February 12, 2014
Article by Global Pre-Meds
Hospital doctor shadowing & global health experience programs.
Robotic-assisted surgery and computer-assisted surgery or CAS are both very advanced techniques that are used for higher precision in performing surgeries. Their similarities lie primarily in pre-operative planning where surgeons use computer simulation to run practice sessions of the robotic surgery or the CAS before performing the actual procedure. However, their main difference lies in the intra-operative phase of the procedure where robotic surgeries may use a large degree of computer assistance but computer-assisted surgeries do not use robots.
Computer-assisted surgery, also known as 3-D computer surgery, image-guided surgery or surgical navigation encompasses any type of computer-based procedure that uses advanced technologies such as 3D imaging and real-time sensing in planning, executing and the follow-up stage of surgical procedures. CAS allows for improved visualization, improved diagnostic capabilities and more accurate targeting of sites, giving it a significant advantage over conventional techniques.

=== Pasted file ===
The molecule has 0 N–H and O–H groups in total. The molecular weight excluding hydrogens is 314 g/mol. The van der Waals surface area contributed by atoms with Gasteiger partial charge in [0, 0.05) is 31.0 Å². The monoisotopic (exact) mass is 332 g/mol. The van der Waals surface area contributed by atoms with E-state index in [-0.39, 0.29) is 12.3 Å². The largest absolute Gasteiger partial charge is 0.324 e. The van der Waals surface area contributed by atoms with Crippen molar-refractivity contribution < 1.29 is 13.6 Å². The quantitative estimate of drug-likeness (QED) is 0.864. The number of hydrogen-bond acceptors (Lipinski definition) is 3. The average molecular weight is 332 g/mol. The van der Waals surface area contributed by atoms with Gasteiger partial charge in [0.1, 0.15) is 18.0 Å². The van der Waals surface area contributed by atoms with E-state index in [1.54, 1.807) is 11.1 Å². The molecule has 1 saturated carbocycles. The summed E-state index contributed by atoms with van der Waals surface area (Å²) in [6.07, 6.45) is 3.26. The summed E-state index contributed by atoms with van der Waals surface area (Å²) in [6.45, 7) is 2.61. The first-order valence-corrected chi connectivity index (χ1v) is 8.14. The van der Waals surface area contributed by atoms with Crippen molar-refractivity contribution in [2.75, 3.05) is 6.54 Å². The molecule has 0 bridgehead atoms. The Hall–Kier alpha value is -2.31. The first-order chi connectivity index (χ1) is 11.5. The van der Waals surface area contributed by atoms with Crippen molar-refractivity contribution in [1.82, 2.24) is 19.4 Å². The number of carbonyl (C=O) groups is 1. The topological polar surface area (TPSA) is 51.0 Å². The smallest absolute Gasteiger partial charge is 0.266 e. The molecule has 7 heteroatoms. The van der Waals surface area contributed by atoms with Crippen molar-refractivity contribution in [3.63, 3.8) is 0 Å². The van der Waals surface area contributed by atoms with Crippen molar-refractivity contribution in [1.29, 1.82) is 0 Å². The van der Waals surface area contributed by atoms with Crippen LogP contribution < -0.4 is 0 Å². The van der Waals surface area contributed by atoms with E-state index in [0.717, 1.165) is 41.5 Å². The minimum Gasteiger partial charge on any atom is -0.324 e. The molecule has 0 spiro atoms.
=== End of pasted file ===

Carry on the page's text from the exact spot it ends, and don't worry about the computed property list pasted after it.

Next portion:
Robotic surgery involves using an advanced surgical robot. The surgeon may or may not play a direct role during the procedure. The robot is basically a computerized system with a motorized construction or arm that is capable of performing certain tasks with the help of small instruments attached to its arm. One key advantage of robotic surgery over computer-assisted is its higher accuracy and more importantly, its ability to repeat identical movements.
Robotic surgery can be further divided into 3 subcategories depending on the degree of surgeon interaction during the procedure:
Irrespective of which type of robotic surgery is being done, before the procedure is carried out, computer imaging is an essential step for accurate diagnosis and execution.